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Illustration: Sarah Grillo/Axios

Many Indians are angry at China and the World Health Organization for their perceived mishandling of the coronavirus. The efficiency and transparency of Taiwan's response to the epidemic, in contrast, has made it a topic of renewed sympathy and interest in India.

Why it matters: The coronavirus crisis is showcasing Taiwan's democratic system of governance on an international stage, the biggest soft power win for the country in years.

What's happening: On social media and in articles and TV news shows, Indians are expressing anger at China and praise for Taiwan for their respective responses to the coronavirus.

  • India is currently under a three-week nationwide lockdown to slow the spread of the virus.
  • Many Indians blame China for withholding information about the coronavirus until late January and allowing its spread abroad.
  • The World Health Organization followed China's lead and did not make public information that Taiwan had provided to it on Dec. 31 indicating the coronavirus was easily transmissible between humans. China has blocked Taiwan's membership in the WHO.

A cartoon criticizing WHO chief Tedros Adhanom Ghebreyesus as beholden to China was widely shared among Indians on social media.

  • Indian actor and director Amitabh Bachchan tweeted the image to his 41 million Twitter followers, though he later deleted it.
Image credit: Twitter

What they're saying: "The Taiwanese authorities have come out reasonably well whereas Chinese authorities have come out relatively poorly," said Gautam Bambawale, former Indian ambassador to China, in an interview with Axios.

  • "Indians are very upset with China," said Tanvi Madan, a senior fellow specializing in Indian foreign policy at the Brookings Institution, with "the ways that China has misled people, how it’s trying to use this discussion for propaganda purposes."

China's recent global propaganda blitz has also backfired to some extent.

  • "By highlighting its own apparently successful effort to slow the virus’s spread, and showcasing medical assistance to badly hit countries like Italy and Spain," wrote Sadanand Dhume, a columnist for the Wall Street Journal, "Beijing comes across as the geopolitical equivalent of the arsonist who lives in a neighborhood with a well-run fire station."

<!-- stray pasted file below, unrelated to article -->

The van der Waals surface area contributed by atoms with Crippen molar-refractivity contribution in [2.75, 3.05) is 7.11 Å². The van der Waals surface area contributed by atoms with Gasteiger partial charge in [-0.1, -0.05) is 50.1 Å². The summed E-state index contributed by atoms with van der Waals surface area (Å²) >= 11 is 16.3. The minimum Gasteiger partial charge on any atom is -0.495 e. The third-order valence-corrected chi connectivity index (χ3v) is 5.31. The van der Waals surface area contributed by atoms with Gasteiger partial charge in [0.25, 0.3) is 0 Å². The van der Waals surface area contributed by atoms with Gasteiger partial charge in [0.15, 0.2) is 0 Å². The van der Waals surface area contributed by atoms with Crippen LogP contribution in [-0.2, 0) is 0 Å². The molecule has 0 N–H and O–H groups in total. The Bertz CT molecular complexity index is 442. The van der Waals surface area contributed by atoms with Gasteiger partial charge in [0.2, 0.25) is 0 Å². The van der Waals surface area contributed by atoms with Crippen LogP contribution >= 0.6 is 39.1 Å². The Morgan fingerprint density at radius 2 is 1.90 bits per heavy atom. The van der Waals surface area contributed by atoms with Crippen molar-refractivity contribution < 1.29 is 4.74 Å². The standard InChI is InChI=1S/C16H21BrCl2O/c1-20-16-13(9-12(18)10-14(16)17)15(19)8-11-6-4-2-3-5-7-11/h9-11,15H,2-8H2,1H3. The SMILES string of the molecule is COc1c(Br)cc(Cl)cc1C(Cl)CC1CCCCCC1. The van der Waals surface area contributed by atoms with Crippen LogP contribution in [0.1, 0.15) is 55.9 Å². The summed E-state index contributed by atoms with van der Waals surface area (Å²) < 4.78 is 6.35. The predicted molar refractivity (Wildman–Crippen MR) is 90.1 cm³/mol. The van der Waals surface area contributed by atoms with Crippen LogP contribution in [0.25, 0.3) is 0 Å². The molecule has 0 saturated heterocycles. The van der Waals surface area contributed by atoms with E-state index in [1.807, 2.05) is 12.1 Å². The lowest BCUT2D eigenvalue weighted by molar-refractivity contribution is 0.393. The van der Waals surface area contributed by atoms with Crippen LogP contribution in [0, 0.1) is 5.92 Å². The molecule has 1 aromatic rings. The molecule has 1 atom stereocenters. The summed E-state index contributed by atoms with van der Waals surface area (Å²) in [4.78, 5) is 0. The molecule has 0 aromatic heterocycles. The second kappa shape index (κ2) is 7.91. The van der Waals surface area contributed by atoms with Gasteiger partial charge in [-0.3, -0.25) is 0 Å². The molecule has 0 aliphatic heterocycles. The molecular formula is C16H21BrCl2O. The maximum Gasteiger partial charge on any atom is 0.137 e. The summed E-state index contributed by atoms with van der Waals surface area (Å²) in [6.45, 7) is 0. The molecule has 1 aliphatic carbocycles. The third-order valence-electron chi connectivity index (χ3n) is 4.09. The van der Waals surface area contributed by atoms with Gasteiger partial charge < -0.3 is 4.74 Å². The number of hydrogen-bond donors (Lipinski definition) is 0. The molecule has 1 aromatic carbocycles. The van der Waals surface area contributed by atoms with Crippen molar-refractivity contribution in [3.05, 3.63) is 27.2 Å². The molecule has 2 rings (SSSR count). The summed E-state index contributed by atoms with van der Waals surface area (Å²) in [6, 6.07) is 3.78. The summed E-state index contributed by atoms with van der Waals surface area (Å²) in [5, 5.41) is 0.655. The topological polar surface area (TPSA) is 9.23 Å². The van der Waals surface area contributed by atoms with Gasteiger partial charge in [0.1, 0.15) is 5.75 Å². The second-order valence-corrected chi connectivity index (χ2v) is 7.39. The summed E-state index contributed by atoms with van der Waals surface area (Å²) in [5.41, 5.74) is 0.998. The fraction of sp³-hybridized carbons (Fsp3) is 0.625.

On March 31, the Chinese Embassy in New Delhi released a statement criticizing Indian news reports that suggested Taiwan should join the WHO.

  • "Any questions about Taiwan's participation in international organizations must be arranged under the One-China principle," said embassy spokesperson Ji Rong, who added that articles suggesting otherwise "seriously violated" the one-China principle.

Background: India's relationship with China is somewhat tense but stable.

  • The two countries have a long-running border dispute in Arunachal Pradesh, in India' far northeast.
  • India granted diplomatic recognition to Beijing in 1950, decades before the United States did the same. India and China just celebrated their 70-year anniversary of formal diplomatic ties.
  • India maintains strong economic ties with Taiwan. Although India follows a one-China policy, it stopped publicly affirming the policy in 2010 over discontent with China's support for Pakistan and Kashmir.

What to watch: While Indians themselves are experiencing a surge of anti-China sentiment, New Delhi has avoided actions and statements that might rile Beijing.

  • But the growing popularity of Taiwan could strengthen unofficial ties, said Bambawale.
  • "I think the economic and cultural relationship between India and Taiwan is set to expand."

Go deeper

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Updated 20 mins ago - Economy & Business

Peloton stock tanks on report of production halt

Illustration: Aïda Amer/Axios

Peloton stock fell by as much as 25% on Thursday, following a CNBC report that the connected fitness company will temporarily halt production on its bikes and treadmills.

Why it matters: Peloton is viewed by many as a proxy for consumer behavior in the pandemic era, as its popularity surged when gyms closed and people wanted to exercise at home.

Hope King, author of Closer
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Peloton pumps its brakes

Data: FactSet; Chart: Axios Visuals

Peloton’s popularity is falling as swiftly as it shot up.

Why it matters: Not all pandemic habits stick around. Peloton's trajectory over the past two years exemplifies how challenging it's been for companies to gauge shifts in consumer demand — particularly in sectors heavily altered by the pandemic.

First look: Senators propose bill to ban corporate PACs

Sens. Jon Ossoff and Mark Kelly. Photos: Chip Somodevilla (left), Courtney Pedroza/Getty Images

Sens. Mark Kelly (D-Ariz.) and Jon Ossoff (D-Ga.) will soon propose a bill prohibiting for-profit corporations from establishing and managing political action committees, according to a copy of the legislation obtained by Axios.

Why it matters: The introduction of "The Ban Corporate PACs Act" comes amid heightened scrutiny on Capitol Hill regarding money in politics, including efforts to bar companies from influencing political campaigns and federal elections. It would likely face a court challenge and First Amendment concerns.